Havens on the Wane

By Camy Roch

States are like people. At least, sometimes they do have the same survival instincts, especially when it comes to money. I mean, what would you do if  you’re short on money but still craving  a refreshing beer? You desperately rake up your pockets. And if you still can’t find any, then you go rake the neighbour’s. At least, that’s what I would do.

Let’s leave the metaphor there. It seems like today, due to economic hard times, states are struggling to afford that goddamned beer. Leading the European Council to gather in Brussels two days ago, with the firm intention to scrape some money together. Here to understand: tackling once for all tax evasion, and putting an end to the reign of tax havens and bank secrecies. (As I said, if you can’t find coins in your own pockets, go for the neighbours’).

As sad as it may sound, not every tax haven does look like that.

As sad as it may sound, not every tax haven does look like that.

Never Ending Negotiations

According to published numbers, the deficit caused by tax dodgers in the Union turns around € 1 trillion a year. And there is more. 21 tax havens (out of a 50-list) are in fact EU-related jurisdictions. Those were quite acceptable reasons for leaders to re-establish order down there. But the problem with the EU is that it’s still gonna have to overcome internal divergences, before the dreams come true.

Sadly enough, not every member is on the same page when it comes to fighting tax evasion, and some resist. Countries like Austria or Luxembourg (but also third countries like Switzerland, Monaco, Liechtenstein, Andorra and so on) have a clear tendency to crawl along and show no hurry in giving up their bank secrecies. Whats more, to avoid competition, they became masters in some kind of “pass-the-bucks” policy. Meaning, the first two will not concretely make a move towards a European automatic exchange of data before the rest stop offering low imposition rates and bank secrecy to attract the big fortunes of this world.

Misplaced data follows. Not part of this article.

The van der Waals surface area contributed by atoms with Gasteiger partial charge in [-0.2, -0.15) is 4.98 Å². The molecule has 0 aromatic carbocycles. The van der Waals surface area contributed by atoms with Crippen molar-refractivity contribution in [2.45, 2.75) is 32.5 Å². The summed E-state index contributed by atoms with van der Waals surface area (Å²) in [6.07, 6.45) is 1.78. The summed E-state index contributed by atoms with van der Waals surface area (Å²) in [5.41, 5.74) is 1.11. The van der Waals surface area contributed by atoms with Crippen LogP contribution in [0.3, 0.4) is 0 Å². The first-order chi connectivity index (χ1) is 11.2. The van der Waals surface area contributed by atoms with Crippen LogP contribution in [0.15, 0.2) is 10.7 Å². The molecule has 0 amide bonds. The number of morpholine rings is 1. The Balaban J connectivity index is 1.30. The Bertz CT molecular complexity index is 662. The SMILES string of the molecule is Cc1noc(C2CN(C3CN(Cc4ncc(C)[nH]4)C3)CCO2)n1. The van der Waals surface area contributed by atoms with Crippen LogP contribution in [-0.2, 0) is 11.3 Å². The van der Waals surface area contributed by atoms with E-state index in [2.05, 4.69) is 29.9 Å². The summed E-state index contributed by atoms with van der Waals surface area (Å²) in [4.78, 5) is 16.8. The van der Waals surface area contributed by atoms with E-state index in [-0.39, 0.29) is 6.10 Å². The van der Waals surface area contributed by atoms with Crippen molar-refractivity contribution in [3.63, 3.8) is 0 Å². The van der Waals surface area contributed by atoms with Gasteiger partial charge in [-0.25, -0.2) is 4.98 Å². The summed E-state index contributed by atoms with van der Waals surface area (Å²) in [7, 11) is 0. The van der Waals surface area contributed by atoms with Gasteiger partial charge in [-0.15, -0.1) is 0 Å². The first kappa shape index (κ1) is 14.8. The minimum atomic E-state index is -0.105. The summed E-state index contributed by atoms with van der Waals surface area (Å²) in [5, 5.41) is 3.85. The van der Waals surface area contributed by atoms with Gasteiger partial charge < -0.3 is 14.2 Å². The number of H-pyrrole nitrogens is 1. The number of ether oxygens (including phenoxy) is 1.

tax-evasion2

So yeah, the last summit didn’t quite reach a happy ending. And despite the mention of brilliant catchphrases, like Holland claiming that “tax evaders should realize that the days of impunity are now over”, the problem will be postponed to the end of the year, the ultimate deadline to pressure the reluctant. Like it or not, but the whole negotiations process makes me giggle a lil bit.

A Global Concern?

The issue of tax evasion is not a prerogative of the EU only. According to OXFAM, $18.5 trillion (18.500’000’000’000, don’t thank me for that) are hidden worldwide, undeclared and untaxed by wealthy guys. Out of this amount, $156 billion are escaping tax authorities – a number that solely concerns individuals, not companies. The report goes on by saying that this would be “twice the money required for every person in the world to live above the $1.25-a-day poverty threshold”. This is where I stop giggling.

If you happen to be willing to hide your money, here are some 60 potential destinations, graciously provided by the IMF.

If you happen to be willing to hide your money, here are some 60 potential destinations, graciously provided by the IMF.

But it also makes me wonder. Is that fighting against tax havens really a global one? The US were the first to shoot by implementing recently Fatca – basically a law constraining foreign banks to pay back the money stemming from American citizens’ accounts. In case they wouldn’t, they risk heavy taxes or restrained access to American market. Arguments strong enough. The G8 and G20 – pushed by the UK and Cameron – seem also up for establishing global standards. Nevertheless, the question of how and when these regulations might be applied to the totality of the world remains for the moment unanswered. And if the EU and the US seem decided to put their hands back on their taxpayers’ money, nothing suggests that the rest of the world will jump on the bandwagon, get a share, or that the entirety of the tax havens (UK and US numerous related jurisdictions included) will soon close their doors.

On the contrary, the future might well reserve two-speed negotiations, where influence, hypocrisy and case-by-case settlements, much more than justice, will determine the money you’ll get back. But that those ongoing negotiations will contribute to the built of a fair transparent world, the disappearance of tax dodging and help developing countries to retrieve capital flight – that I strongly doubt.

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